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Ft. Huachuca's proud past and bright future

Posted at 5:32 PM, May 23, 2016
and last updated 2016-05-24 12:10:37-04
SIERRA VISTA, Ariz (KGUN9-TV) - Fort Huachuca has a past that reaches deep into the history of the West---and a future rushing forward to some of the latest military technology.
      
The Post dates back to cavalry on horseback. The Army established an outpost to protect settlers from Native American tribes and keep peace in Southern Arizona.
       
Some of the natural qualities that brought Fort Huachuca to what is now Sierra Vista should keep it an important part of the Army's future.
 
B Troop, 4th US Cavalry is equipped with the horses, uniforms and equipment the Army depended on in the 1880s.  The troop represents Fort Huachuca as they ride through a landscape that looks very like the land the horse soldiers they honor today rode through about 140 years ago.
 
A small Army cavalry unit stopped here. They found a stream, grass for their horses, shade and a landscape that let them see threats coming from a distance. They decided this was a place they could build on.  The spot was where Fort Huachuca began.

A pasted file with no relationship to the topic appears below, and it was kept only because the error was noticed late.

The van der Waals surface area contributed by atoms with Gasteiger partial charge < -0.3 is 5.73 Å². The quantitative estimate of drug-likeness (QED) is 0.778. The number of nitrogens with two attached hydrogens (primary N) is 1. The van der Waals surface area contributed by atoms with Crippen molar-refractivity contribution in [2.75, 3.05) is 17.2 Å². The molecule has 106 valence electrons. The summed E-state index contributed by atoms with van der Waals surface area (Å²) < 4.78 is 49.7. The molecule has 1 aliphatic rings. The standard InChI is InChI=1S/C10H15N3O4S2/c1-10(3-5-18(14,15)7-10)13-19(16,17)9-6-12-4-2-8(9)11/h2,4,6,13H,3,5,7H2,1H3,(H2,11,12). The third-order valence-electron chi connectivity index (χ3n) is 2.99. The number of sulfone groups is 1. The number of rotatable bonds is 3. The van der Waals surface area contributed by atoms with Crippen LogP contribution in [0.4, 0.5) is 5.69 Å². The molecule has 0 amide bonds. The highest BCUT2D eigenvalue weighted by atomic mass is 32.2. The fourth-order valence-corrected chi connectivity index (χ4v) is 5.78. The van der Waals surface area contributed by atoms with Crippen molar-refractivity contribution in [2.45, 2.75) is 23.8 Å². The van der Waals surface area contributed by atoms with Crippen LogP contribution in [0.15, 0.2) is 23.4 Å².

Troopers learn the horsemanship Captain Samuel Whitside and his men knew as they picked the site of the modern Fort Huachuca, and worked to protect settlers building their new homes in the West.
     
Trooper Peter Criscuolo is an Army civilian worker who rides with the Troop.  He loves bringing the history alive.
 
"I've been doing this for 18 years ....It's never lost its allure for me but I'm sure when those guys did this day to day every day all day long it just really wore them out."
       
Fort Huachuca was active in the Indian Wars of the 1880s.  African American Soldiers, who came to be known as the Buffalo Soldiers fought in those wars but mostly other places. Fort Huachuca’s Buffalo Soldiers became a big part of the post in the years before World War One.
       
Post historian Paul Pipik says there are many stories behind the name.  The most common is that Indians thought the texture of the black soldiers’ hair was like the curly fur on a buffalo. But years went by before the soldiers embraced the name.
 
Pipik says, "There are many, many, many diaries and letters that were written by the members of the original regiments and that term just does not appear until right before World War One."
      
He says about 1910 the Buffalo began to appear on crests and shoulder patches and became a proud part of the black soldiers’ heritage as they fought their way to distinguished records in World Wars One and Two.
       
After World War Two the post closed for a time, then revived as the Korean War broke out.  Since then it has thrived as a place for training and testing.  
       
The quality of the land that attracted the Cavalry so long ago has a special value for modern warfare.  The terrain helps shut out stray electronic signals.  That makes parts of Fort Huachuca ideal for testing military electronics.
 
Pipik says,”The East Coast had become so noisy, so electronically noisy the Bowl here presented an ideal location for that type of work as well."
       
So the post that treasures its past can be proud as it rides to the future.